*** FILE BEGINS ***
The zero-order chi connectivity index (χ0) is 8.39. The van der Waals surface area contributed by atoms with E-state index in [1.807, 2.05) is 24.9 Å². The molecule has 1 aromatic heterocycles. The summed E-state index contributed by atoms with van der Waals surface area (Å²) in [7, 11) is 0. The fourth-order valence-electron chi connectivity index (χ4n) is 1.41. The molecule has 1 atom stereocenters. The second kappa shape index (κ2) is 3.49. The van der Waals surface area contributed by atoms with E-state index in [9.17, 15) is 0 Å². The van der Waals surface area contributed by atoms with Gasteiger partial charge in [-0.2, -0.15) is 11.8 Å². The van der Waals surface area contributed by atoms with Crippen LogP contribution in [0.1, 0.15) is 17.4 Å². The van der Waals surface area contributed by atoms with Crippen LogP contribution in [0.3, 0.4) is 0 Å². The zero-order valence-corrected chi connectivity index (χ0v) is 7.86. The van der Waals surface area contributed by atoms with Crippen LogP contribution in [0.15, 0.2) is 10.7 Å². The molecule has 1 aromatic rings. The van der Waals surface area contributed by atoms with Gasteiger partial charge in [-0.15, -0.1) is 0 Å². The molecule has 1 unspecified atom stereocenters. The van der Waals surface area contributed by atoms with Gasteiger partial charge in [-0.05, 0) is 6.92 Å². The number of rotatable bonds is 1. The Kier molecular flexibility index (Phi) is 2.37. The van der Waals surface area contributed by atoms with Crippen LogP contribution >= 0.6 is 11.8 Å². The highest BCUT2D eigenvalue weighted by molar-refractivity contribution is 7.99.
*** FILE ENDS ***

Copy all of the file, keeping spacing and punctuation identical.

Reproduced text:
The zero-order chi connectivity index (χ0) is 8.39. The van der Waals surface area contributed by atoms with E-state index in [1.807, 2.05) is 24.9 Å². The molecule has 1 aromatic heterocycles. The summed E-state index contributed by atoms with van der Waals surface area (Å²) in [7, 11) is 0. The fourth-order valence-electron chi connectivity index (χ4n) is 1.41. The molecule has 1 atom stereocenters. The second kappa shape index (κ2) is 3.49. The van der Waals surface area contributed by atoms with E-state index in [9.17, 15) is 0 Å². The van der Waals surface area contributed by atoms with Gasteiger partial charge in [-0.2, -0.15) is 11.8 Å². The van der Waals surface area contributed by atoms with Crippen LogP contribution in [0.1, 0.15) is 17.4 Å². The van der Waals surface area contributed by atoms with Crippen LogP contribution in [0.3, 0.4) is 0 Å². The zero-order valence-corrected chi connectivity index (χ0v) is 7.86. The van der Waals surface area contributed by atoms with Crippen LogP contribution in [0.15, 0.2) is 10.7 Å². The molecule has 1 aromatic rings. The van der Waals surface area contributed by atoms with Gasteiger partial charge in [-0.15, -0.1) is 0 Å². The molecule has 1 unspecified atom stereocenters. The van der Waals surface area contributed by atoms with Gasteiger partial charge in [-0.05, 0) is 6.92 Å². The number of rotatable bonds is 1. The Kier molecular flexibility index (Phi) is 2.37. The van der Waals surface area contributed by atoms with Crippen LogP contribution >= 0.6 is 11.8 Å². The highest BCUT2D eigenvalue weighted by molar-refractivity contribution is 7.99.